By ZOU SONG
By ZOU SONG
RESTORING the damaged Mahadev Temple at the Durbar Square in Kathmandu has become China’s first large-scale foreign aid project in cultural preservation in Nepal. This aid mission kicked off on August 2017 with tremendous technical and professional support from China, is estimated to finish within five years. By participating in preserving international cultural heritage China is projecting an image of a responsible and powerful country, and its effort has been applauded by local people.
Every Detail Counts
A small group of tourists, compared with two years ago, tiptoed their way across the Durbar Square, craning their necks to picture the then grandeur that had lasted for a millennium, but was destroyed within a few hours. The once densely situated palaces had been scaffolded and covered with construction nets.
The nine-story temple is one of the landmark tourist destinations of Nepal, proclaimed in 1979 by UNESCO as an important part of Kathmandu Valley Heritage. The temple not only has historical significance, but is also an important architectural feat in the country. In April 2015, it was seriously damaged and partially collapsed due to an earthquake measuring 8.1 on the Richter scale. Statistics indicate that among 14 ancient structures at the Durbar Square that were wrecked to varied degrees, 12 are accredited UNESCO world heritage sites.
Devotees lining on Taleju Temple to pay respect to the temple goddess on the occasion of Navami, ninth day of Dashain Festival at Basantapur Durbar Square, Kathmandu, Nepal on September 29, 2017.
The temple consists of four turrets and several annexed buildings. The top two stories of the temple have been shaken to ruins. Upon a closer look at the relics, the bricks and stones bear visible cracks and the remaining structure looks rackety and dilapidated, despite being bolstered up from the exterior.
Rescue work for the cultural relics started in early 2016, fearing that the upcoming rainy season might bring further damages. Yang Cheng, the on-site engineer from the Hebei Academy of Building Research, said, “We used drones, 3-D scanning, and on-site investigation for this demanding project to ensure that every detail was perfectly recovered.”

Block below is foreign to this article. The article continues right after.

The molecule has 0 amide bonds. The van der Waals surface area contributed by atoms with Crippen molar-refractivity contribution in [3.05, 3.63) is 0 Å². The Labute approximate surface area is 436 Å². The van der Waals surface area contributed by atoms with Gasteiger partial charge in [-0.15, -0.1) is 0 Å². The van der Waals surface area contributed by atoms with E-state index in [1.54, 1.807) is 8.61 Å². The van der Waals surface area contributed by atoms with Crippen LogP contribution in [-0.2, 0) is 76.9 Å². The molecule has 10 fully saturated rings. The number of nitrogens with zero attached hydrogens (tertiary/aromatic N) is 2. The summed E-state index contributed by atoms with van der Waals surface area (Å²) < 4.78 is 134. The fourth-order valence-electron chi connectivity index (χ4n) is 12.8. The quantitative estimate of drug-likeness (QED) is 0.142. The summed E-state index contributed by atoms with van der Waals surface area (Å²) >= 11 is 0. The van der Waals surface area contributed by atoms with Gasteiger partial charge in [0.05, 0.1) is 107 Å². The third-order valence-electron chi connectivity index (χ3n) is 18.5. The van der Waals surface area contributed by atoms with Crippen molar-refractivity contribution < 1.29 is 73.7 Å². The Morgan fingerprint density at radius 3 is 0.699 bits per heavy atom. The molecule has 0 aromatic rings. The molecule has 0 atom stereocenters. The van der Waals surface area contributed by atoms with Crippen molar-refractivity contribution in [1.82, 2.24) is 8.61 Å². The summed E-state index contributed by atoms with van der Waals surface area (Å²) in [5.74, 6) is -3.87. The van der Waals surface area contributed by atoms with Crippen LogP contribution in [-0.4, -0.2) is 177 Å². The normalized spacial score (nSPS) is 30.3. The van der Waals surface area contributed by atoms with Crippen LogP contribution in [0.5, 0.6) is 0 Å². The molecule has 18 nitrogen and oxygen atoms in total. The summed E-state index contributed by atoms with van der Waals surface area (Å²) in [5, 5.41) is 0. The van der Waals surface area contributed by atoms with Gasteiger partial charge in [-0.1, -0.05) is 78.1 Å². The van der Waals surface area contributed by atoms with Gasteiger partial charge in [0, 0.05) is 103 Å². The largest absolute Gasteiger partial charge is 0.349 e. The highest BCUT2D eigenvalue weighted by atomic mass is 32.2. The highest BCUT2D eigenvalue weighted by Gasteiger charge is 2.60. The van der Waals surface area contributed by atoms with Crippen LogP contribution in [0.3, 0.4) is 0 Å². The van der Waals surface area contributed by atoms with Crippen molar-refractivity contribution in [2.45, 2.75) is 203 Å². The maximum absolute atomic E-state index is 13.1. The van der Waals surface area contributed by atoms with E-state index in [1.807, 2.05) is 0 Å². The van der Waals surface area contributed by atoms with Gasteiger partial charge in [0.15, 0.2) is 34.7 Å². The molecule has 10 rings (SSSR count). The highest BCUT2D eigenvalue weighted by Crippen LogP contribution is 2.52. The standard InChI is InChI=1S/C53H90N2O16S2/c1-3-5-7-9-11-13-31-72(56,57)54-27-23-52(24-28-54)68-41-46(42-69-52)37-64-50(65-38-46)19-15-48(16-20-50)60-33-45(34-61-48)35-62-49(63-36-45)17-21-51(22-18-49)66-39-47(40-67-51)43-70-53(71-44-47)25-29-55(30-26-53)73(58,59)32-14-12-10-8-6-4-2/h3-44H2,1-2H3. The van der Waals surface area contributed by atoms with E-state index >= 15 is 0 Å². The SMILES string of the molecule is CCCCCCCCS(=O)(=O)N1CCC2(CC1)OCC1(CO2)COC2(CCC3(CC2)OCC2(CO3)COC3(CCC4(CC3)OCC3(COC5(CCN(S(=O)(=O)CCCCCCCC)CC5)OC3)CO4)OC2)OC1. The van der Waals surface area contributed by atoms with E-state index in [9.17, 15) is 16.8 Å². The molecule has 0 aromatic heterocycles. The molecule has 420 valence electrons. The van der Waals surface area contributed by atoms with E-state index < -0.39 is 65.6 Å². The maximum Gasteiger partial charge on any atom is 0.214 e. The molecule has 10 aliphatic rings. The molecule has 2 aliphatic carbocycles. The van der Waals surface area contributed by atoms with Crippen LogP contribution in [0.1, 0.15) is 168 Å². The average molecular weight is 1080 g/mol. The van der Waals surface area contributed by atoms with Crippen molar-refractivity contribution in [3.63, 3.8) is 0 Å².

Engineers meticulously saved the surviving bricks and tiles from the earthquake to be used again in the restoration. Each piece was numbered, recorded, and studied in order to put them in place again. Engineers likened the recovery process to stacking Legos on a much more advanced level. The difference is that they cannot make one single mistake, and the missing tiles have to be made the exact same as the originals.
One of the fundamental rules of ancient building maintenance is sticking to its original flavor. However, this is easier said than done. As an expert on protecting cultural relics, invited by the Chinese Academy of Cultural Heritage, Professor Lü Zhou of the National Heritage Center of Tsinghua University (THU-NHC) said, “The local religious practice has been deeply influenced by Tibetan Buddhism, and their religious architecture also shows its own regional distinctions.” Engineers may apply their experience in protecting and preserving Tibetan cultural heritage, but this alone would not be enough. Many local craftsmen have been recruited as members of the recovery project.
The Chinese Restoration Method
The temple is located at the center of the Kathmandu Valley Cultural Heritage site, which has now been turned into an “international arena” for restoring cultural heritage. Lü Zhou said that institutions from the U.S., Japan, South Korea, and India have participated in the country’s cultural heritage restoration work, with China opting for one of the most challenging tasks — recovering the nine-story temple.
According to Lü, the Chinese team has dedicated themselves to this demanding project to ensure quality, demonstrating China’s concepts, capability, technique, and the Chinese way of cultural heritage preservation.
Reconstruction is underway after the devastating earthquake in Nepal in April 2015.
Even though most temples at the Durbar Square are under maintenance, many local people continue to visit and worship. A local worker named Sonir told the reporter that the earthquake has not changed their lifestyle and he believes that with the aid from China their life will soon be brought back to the normal track.
“For Nepalese, a temple bears greater significance than a road or a bridge.” Lü believes that along with large-scale infrastructure projects, China should put more focus on more people-oriented gestures, like heritage preservation. The nine-story temple recovery task has been taken by the Chinese Academy of Cultural Heritage, the first time they have worked overseas. Apart from ensuring quality reconstruction work, figuring out how to guarantee religious practice of the locals and maintain tourist activities have become new topics for Chinese academies of historic preservation to consider.
“The recovery project is not only an assistance project but a scientific study. Starting from the consensus between the two sides, to the systematic excavation and arrangement of the relics, this is a profound study for historical and religious study of South Asia and adjacent areas.”
Bijaya Kumar Gacchedar, Nepalese Minister of Federal Affairs and Local Development, confirmed that the recovery project is a testament to the expanding China-Nepal cooperation in multiple fields. “China lent us support in technology and expertise and we look forward to our cultural treasures showing their radiant glamour again.” He extended his gratitude for China’s selfless aid for Nepal. He mentioned the 2017 Nepal Tourism Year in China and believed that the recovery of their nine-story temple, an important measure to revitalize Nepalese tourism, would soon bring their tourist industry to the fast track.
ZOU SONG is People’s Daily Special Correspondent in Nepal.